• Lila Jeanne Eichelberger, affectionately known as “Shorty,” graduated from U of I around 1949 and has been a longtime supporter of the University and of 4-H. She is a President’s Council Member and a Chancellor’s Circle Member. Eichelberger has been a leader and advocate for athletics, especially...
  • Marianne Ferber joined the Economics Department at the University around 1948 and became known for “feminist economics.” She was a Professor of Economics, and she also served as Head of Women’s Studies from 1979–1983 and from 1991–1993. During the 1970s, Ferber was a member of the Committee on the...
  • Millicent Sloboda Lane graduated from the University of Illinois in 1944 with a degree in Advertising and Publishing. She was the first female editor-in-chief of the Daily Illini. While editor-in-chief, Millicent used the student newspaper to champion the cause of military trainees and veterans on...
  • Rosalyn Sussman Yalow received her Master’s degree from the University of Illinois in 1942 and her PhD in 1945 (both degrees in Physics). In an era when few women pursued careers in science, Rosalyn persisted in applying to graduate schools and was offered a teaching assistantship at the University...
  • Ann Bannon graduated from the University of Illinois with a degree in French in 1954. As an alum, Ann wrote six lesbian pulp fiction novels known as “The Beebo Brinker Chronicles.” Her writing reflected upon her sexuality and its relation to her experiences in her sorority Kappa Kappa Gamma while a...
  • Betty Lou Bailey graduated from the University of Illinois in 1950 with a degree from the Mechanical Science and Engineering Department. She graduated in the top three percent of her class of 700, and was the only female in the class. During her career, Betty Lou worked as a registered professional...
  • Chung Sul Yuon, an international student from South Korea, graduated in 1955 with a degree in Chemical Engineering. She was the first woman in more than 30 years to major in chemical engineering, and the first Korean woman as well. While a student, she was involved in Orchesis and was also the...
  • Clarice Davis Presnells graduated in 1952 with a degree in political science. In her senior year, she became the first African American Homecoming Queen not only at the U of I, but in Big 10 history. This is considered the biggest vote for a Homecoming Queen in the history of the University with...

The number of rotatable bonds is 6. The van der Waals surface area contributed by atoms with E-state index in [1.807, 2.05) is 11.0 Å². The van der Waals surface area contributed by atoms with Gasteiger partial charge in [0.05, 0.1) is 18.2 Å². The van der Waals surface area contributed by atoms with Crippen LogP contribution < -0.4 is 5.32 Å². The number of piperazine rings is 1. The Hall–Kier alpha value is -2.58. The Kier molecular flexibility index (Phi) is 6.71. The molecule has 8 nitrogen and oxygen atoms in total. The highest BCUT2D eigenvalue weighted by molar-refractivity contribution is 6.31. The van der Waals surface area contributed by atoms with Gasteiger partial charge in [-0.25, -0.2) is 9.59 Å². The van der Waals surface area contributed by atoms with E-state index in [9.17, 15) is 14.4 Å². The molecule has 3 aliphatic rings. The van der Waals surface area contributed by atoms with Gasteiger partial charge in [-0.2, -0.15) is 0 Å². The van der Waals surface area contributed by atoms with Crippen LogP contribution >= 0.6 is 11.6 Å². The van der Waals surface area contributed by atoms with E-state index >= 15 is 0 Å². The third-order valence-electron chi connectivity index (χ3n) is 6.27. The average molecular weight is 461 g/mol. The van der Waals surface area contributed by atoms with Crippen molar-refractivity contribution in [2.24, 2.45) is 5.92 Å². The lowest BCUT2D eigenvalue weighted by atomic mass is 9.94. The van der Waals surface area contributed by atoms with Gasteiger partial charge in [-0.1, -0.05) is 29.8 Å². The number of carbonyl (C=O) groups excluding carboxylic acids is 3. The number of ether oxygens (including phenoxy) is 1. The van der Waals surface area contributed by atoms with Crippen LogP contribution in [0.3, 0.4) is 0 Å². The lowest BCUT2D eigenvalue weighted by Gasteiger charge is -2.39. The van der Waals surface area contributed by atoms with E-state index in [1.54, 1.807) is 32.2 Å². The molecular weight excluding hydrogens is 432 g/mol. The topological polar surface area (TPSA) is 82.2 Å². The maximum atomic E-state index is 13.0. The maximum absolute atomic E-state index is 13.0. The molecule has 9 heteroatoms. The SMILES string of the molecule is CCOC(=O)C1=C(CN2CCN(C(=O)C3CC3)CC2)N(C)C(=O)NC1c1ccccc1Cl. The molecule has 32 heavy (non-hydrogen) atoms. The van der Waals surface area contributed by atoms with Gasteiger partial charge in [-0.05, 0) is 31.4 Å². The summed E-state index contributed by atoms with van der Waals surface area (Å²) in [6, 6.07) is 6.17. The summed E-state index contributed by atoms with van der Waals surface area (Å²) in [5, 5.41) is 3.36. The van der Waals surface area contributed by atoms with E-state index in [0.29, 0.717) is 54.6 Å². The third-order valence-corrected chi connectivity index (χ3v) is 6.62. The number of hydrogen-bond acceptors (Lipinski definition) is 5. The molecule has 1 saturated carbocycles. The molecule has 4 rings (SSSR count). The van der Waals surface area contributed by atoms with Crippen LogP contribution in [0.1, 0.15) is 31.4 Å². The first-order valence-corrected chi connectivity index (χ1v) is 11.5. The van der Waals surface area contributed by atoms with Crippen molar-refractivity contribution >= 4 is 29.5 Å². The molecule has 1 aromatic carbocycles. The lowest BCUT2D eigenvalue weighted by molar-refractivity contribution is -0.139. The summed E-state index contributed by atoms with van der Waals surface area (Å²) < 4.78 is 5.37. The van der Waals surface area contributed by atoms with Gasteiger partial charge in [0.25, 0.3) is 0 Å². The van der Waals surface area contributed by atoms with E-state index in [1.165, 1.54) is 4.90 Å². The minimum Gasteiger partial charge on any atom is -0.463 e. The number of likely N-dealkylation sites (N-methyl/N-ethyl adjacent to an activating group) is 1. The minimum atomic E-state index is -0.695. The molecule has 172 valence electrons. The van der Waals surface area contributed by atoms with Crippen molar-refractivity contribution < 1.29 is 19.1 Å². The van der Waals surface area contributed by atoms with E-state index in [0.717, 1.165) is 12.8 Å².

• Duck Choo Oh, a Korea native, graduated with a degree in Sociology in 1956. She was named homecoming queen in 1955 and was the only Korean Homecoming Queen in the history of the tradition. As a student, she lived in McKinley Hall and was active in the residence hall’s social events. She was able to...
  • Jane Hayes Rader graduated from the College of Liberal Arts and Sciences in 1954 and eventually became a member of the Board of Trustees in 1973. As a student, she was heavily involved in university proceedings and student government. She was a member of the sorority Pi Beta Phi and often...
  • Phyllis Hill joined the University of Illinois faculty in 1952, and eventually began working on her PhD. During her time at the U of I, she served as Professor, Associate Dean, and Acting Dean of the College of Applied Life Studies (now Applied Health Sciences). Dr. Hill led the college through the...
  • Wilma Vaught graduated with a Business degree in 1952. As an alum, she became the first female Air Force Officer to attend the Industrial College of the Armed Forces. She joined the military when there were strict restrictions on women in the military. She is now “Brigadier General” Wilma Vaught,...